### What is BN: * Batch Normalization (BN) is a normalization method/layer for neural networks. * Usually inputs to neural networks are normalized to either the range of [0, 1] or [-1, 1] or to mean=0 and variance=1. The latter is called *Whitening*. * BN essentially performs Whitening to the intermediate layers of the networks. ### How its calculated: * The basic formula is $x^* = (x - E[x]) / \sqrt{\text{var}(x)}$, where $x^*$ is the new value of a single component, $E[x]$ is its mean within a batch and `var(x)` is its variance within a batch. * BN extends that formula further to $x^{**} = gamma * x^* +$ beta, where $x^{**}$ is the final normalized value. `gamma` and `beta` are learned per layer. They make sure that BN can learn the identity function, which is needed in a few cases. * For convolutions, every layer/filter/kernel is normalized on its own (linear layer: each neuron/node/component). That means that every generated value ("pixel") is treated as an example. If we have a batch size of N and the image generated by the convolution has width=P and height=Q, we would calculate the mean (E) over `N*P*Q` examples (same for the variance). ### Theoretical effects: * BN reduces *Covariate Shift*. That is the change in distribution of activation of a component. By using BN, each neuron's activation becomes (more or less) a gaussian distribution, i.e. its usually not active, sometimes a bit active, rare very active. * Covariate Shift is undesirable, because the later layers have to keep adapting to the change of the type of distribution (instead of just to new distribution parameters, e.g. new mean and variance values for gaussian distributions). * BN reduces effects of exploding and vanishing gradients, because every becomes roughly normal distributed. Without BN, low activations of one layer can lead to lower activations in the next layer, and then even lower ones in the next layer and so on. ### Practical effects: * BN reduces training times. (Because of less Covariate Shift, less exploding/vanishing gradients.) * BN reduces demand for regularization, e.g. dropout or L2 norm. (Because the means and variances are calculated over batches and therefore every normalized value depends on the current batch. I.e. the network can no longer just memorize values and their correct answers.) * BN allows higher learning rates. (Because of less danger of exploding/vanishing gradients.) * BN enables training with saturating nonlinearities in deep networks, e.g. sigmoid. (Because the normalization prevents them from getting stuck in saturating ranges, e.g. very high/low values for sigmoid.) ![MNIST and neuron activations](https://raw.githubusercontent.com/aleju/papers/master/neural-nets/images/Batch_Normalization__performance_and_activations.png?raw=true "MNIST and neuron activations") *BN applied to MNIST (a), and activations of a randomly selected neuron over time (b, c), where the middle line is the median activation, the top line is the 15th percentile and the bottom line is the 85th percentile.* ------------------------- ### Rough chapter-wise notes * (2) Towards Reducing Covariate Shift * Batch Normalization (*BN*) is a special normalization method for neural networks. * In neural networks, the inputs to each layer depend on the outputs of all previous layers. * The distributions of these outputs can change during the training. Such a change is called a *covariate shift*. * If the distributions stayed the same, it would simplify the training. Then only the parameters would have to be readjusted continuously (e.g. mean and variance for normal distributions). * If using sigmoid activations, it can happen that one unit saturates (very high/low values). That is undesired as it leads to vanishing gradients for all units below in the network. * BN fixes the means and variances of layer inputs to specific values (zero mean, unit variance). * That accomplishes: * No more covariate shift. * Fixes problems with vanishing gradients due to saturation. * Effects: * Networks learn faster. (As they don't have to adjust to covariate shift any more.) * Optimizes gradient flow in the network. (As the gradient becomes less dependent on the scale of the parameters and their initial values.) * Higher learning rates are possible. (Optimized gradient flow reduces risk of divergence.) * Saturating nonlinearities can be safely used. (Optimized gradient flow prevents the network from getting stuck in saturated modes.) * BN reduces the need for dropout. (As it has a regularizing effect.) * How BN works: * BN normalizes layer inputs to zero mean and unit variance. That is called *whitening*. * Naive method: Train on a batch. Update model parameters. Then normalize. Doesn't work: Leads to exploding biases while distribution parameters (mean, variance) don't change. * A proper method has to include the current example *and* all previous examples in the normalization step. * This leads to calculating in covariance matrix and its inverse square root. That's expensive. The authors found a faster way. * (3) Normalization via Mini-Batch Statistics * Each feature (component) is normalized individually. (Due to cost, differentiability.) * Normalization according to: `componentNormalizedValue = (componentOldValue - E[component]) / sqrt(Var(component))` * Normalizing each component can reduce the expressitivity of nonlinearities. Hence the formula is changed so that it can also learn the identiy function. * Full formula: `newValue = gamma * componentNormalizedValue + beta` (gamma and beta learned per component) * E and Var are estimated for each mini batch. * BN is fully differentiable. Formulas for gradients/backpropagation are at the end of chapter 3 (page 4, left). * (3.1) Training and Inference with Batch-Normalized Networks * During test time, E and Var of each component can be estimated using all examples or alternatively with moving averages estimated during training. * During test time, the BN formulas can be simplified to a single linear transformation. * (3.2) Batch-Normalized Convolutional Networks * Authors recommend to place BN layers after linear/fully-connected layers and before the ninlinearities. * They argue that the linear layers have a better distribution that is more likely to be similar to a gaussian. * Placing BN after the nonlinearity would also not eliminate covariate shift (for some reason). * Learning a separate bias isn't necessary as BN's formula already contains a bias-like term (beta). * For convolutions they apply BN equally to all features on a feature map. That creates effective batch sizes of m\*pq, where m is the number of examples in the batch and p q are the feature map dimensions (height, width). BN for linear layers has a batch size of m. * gamma and beta are then learned per feature map, not per single pixel. (Linear layers: Per neuron.) * (3.3) Batch Normalization enables higher learning rates * BN normalizes activations. * Result: Changes to early layers don't amplify towards the end. * BN makes it less likely to get stuck in the saturating parts of nonlinearities. * BN makes training more resilient to parameter scales. * Usually, large learning rates cannot be used as they tend to scale up parameters. Then any change to a parameter amplifies through the network and can lead to gradient explosions. * With BN gradients actually go down as parameters increase. Therefore, higher learning rates can be used. * (something about singular values and the Jacobian) * (3.4) Batch Normalization regularizes the model * Usually: Examples are seen on their own by the network. * With BN: Examples are seen in conjunction with other examples (mean, variance). * Result: Network can't easily memorize the examples any more. * Effect: BN has a regularizing effect. Dropout can be removed or decreased in strength. * (4) Experiments * (4.1) Activations over time ** They tested BN on MNIST with a 100x100x10 network. (One network with BN before each nonlinearity, another network without BN for comparison.) ** Batch Size was 60. ** The network with BN learned faster. Activations of neurons (their means and variances over several examples) seemed to be more consistent during training. ** Generalization of the BN network seemed to be better. * (4.2) ImageNet classification ** They applied BN to the Inception network. ** Batch Size was 32. ** During training they used (compared to original Inception training) a higher learning rate with more decay, no dropout, less L2, no local response normalization and less distortion/augmentation. ** They shuffle the data during training (i.e. each batch contains different examples). ** Depending on the learning rate, they either achieve the same accuracy (as in the non-BN network) in 14 times fewer steps (5x learning rate) or a higher accuracy in 5 times fewer steps (30x learning rate). ** BN enables training of Inception networks with sigmoid units (still a bit lower accuracy than ReLU). ** An ensemble of 6 Inception networks with BN achieved better accuracy than the previously best network for ImageNet. * (5) Conclusion ** BN is similar to a normalization layer suggested by Gülcehre and Bengio. However, they applied it to the outputs of nonlinearities. ** They also didn't have the beta and gamma parameters (i.e. their normalization could not learn the identity function). |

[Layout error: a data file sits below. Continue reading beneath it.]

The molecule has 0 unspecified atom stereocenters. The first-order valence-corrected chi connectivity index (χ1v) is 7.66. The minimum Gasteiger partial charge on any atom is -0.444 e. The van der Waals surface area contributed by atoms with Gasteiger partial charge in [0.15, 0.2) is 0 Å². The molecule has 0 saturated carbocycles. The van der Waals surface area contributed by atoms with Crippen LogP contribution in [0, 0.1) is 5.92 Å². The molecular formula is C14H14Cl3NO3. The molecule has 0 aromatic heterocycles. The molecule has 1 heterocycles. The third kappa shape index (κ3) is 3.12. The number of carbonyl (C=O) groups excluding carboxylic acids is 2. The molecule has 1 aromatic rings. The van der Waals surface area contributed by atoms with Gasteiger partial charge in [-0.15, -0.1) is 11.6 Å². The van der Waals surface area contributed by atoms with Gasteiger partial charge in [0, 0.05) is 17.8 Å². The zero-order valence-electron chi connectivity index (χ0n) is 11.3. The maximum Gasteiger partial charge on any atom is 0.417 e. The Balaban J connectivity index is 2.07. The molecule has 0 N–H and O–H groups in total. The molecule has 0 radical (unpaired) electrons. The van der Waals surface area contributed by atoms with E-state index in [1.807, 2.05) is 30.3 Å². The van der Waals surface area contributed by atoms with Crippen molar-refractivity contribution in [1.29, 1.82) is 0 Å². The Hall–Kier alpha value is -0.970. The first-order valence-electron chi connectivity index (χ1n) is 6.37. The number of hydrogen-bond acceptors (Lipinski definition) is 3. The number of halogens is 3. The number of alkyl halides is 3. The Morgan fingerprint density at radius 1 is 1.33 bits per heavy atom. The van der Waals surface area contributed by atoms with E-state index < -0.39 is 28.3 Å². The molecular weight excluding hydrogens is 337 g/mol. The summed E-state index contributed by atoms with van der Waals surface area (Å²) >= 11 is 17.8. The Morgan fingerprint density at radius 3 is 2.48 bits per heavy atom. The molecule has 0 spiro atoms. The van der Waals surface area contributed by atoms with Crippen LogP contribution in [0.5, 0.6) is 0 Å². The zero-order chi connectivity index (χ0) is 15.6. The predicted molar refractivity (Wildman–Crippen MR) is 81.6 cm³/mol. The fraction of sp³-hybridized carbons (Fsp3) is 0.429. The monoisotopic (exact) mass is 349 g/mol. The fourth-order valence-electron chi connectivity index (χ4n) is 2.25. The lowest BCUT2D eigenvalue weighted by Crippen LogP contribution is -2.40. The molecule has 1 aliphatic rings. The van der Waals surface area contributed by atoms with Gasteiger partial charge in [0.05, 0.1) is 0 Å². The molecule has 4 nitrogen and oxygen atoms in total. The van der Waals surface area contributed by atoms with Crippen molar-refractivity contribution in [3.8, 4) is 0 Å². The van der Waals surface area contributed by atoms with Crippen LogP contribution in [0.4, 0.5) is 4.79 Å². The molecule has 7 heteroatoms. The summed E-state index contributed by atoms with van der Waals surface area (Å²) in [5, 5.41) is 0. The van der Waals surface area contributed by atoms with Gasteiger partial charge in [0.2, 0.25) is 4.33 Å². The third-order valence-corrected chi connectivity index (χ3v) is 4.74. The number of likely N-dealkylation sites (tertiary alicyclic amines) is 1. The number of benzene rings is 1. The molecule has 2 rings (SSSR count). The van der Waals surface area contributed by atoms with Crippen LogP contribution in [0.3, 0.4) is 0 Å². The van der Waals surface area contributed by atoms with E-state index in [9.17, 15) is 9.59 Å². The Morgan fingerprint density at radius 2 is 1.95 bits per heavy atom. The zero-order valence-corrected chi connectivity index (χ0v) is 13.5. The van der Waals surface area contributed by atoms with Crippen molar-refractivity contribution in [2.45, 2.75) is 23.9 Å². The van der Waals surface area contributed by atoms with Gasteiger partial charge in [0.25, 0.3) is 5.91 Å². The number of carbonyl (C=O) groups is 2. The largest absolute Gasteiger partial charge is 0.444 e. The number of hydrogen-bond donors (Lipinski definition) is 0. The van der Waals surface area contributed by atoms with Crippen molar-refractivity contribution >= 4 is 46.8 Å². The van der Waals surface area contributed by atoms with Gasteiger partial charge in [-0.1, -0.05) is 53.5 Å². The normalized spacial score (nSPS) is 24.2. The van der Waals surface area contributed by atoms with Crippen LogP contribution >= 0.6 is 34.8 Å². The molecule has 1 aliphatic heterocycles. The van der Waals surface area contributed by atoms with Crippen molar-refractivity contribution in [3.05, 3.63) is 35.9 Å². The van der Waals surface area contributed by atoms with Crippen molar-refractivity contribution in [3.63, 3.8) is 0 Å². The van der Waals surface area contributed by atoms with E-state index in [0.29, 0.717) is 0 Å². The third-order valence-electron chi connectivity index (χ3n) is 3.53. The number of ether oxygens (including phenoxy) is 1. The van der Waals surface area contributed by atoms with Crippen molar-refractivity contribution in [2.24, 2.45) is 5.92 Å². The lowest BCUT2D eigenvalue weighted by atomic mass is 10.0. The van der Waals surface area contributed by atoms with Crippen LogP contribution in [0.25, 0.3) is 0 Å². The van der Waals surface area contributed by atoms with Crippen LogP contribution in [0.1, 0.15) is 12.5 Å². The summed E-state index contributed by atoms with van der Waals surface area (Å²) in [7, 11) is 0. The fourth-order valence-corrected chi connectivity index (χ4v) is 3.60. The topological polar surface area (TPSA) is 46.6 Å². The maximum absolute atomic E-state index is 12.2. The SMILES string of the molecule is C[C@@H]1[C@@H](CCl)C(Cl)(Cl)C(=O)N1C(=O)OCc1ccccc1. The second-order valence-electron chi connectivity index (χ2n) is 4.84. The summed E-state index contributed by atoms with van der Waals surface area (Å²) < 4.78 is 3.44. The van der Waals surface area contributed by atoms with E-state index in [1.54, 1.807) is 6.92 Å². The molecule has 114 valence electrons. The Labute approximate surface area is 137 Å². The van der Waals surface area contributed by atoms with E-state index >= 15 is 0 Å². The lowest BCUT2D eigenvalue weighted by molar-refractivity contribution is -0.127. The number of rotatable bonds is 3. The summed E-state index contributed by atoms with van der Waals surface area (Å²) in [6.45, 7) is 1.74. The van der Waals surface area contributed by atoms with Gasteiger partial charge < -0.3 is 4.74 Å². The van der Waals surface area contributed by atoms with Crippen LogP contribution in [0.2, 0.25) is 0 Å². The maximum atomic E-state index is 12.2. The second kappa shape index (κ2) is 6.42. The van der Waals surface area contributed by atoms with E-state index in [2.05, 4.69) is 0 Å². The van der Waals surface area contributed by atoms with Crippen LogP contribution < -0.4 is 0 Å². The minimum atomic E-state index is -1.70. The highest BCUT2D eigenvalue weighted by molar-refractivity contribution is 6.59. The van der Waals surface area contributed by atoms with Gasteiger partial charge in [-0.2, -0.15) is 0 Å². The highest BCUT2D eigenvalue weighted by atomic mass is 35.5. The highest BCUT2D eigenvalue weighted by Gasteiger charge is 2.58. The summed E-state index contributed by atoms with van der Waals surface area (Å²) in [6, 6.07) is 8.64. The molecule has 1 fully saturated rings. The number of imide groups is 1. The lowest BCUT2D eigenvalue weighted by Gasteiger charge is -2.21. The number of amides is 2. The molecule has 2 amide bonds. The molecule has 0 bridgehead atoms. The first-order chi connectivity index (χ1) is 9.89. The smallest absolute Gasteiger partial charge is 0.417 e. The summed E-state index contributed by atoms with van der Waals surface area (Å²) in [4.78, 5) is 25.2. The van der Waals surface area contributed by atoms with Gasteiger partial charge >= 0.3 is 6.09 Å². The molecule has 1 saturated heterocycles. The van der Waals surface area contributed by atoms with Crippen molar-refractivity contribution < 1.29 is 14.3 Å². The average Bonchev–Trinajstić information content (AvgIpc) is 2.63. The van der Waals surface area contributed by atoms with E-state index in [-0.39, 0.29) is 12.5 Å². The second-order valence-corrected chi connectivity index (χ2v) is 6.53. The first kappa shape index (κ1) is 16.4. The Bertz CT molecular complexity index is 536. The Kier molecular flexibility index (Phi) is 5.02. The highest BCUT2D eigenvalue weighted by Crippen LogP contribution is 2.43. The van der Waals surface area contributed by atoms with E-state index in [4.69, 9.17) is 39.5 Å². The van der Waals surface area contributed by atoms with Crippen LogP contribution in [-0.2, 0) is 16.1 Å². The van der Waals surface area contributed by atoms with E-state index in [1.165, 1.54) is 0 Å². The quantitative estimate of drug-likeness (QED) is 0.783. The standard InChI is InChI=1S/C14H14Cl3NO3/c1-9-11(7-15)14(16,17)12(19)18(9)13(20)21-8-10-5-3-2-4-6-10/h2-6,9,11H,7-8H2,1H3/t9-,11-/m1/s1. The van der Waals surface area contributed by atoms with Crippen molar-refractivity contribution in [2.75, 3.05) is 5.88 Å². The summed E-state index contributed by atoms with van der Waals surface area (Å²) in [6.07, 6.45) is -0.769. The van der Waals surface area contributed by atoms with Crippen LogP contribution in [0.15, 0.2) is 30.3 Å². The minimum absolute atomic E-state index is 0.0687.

Generative adversarial networks uncover epidermal regulators and predict single cell perturbations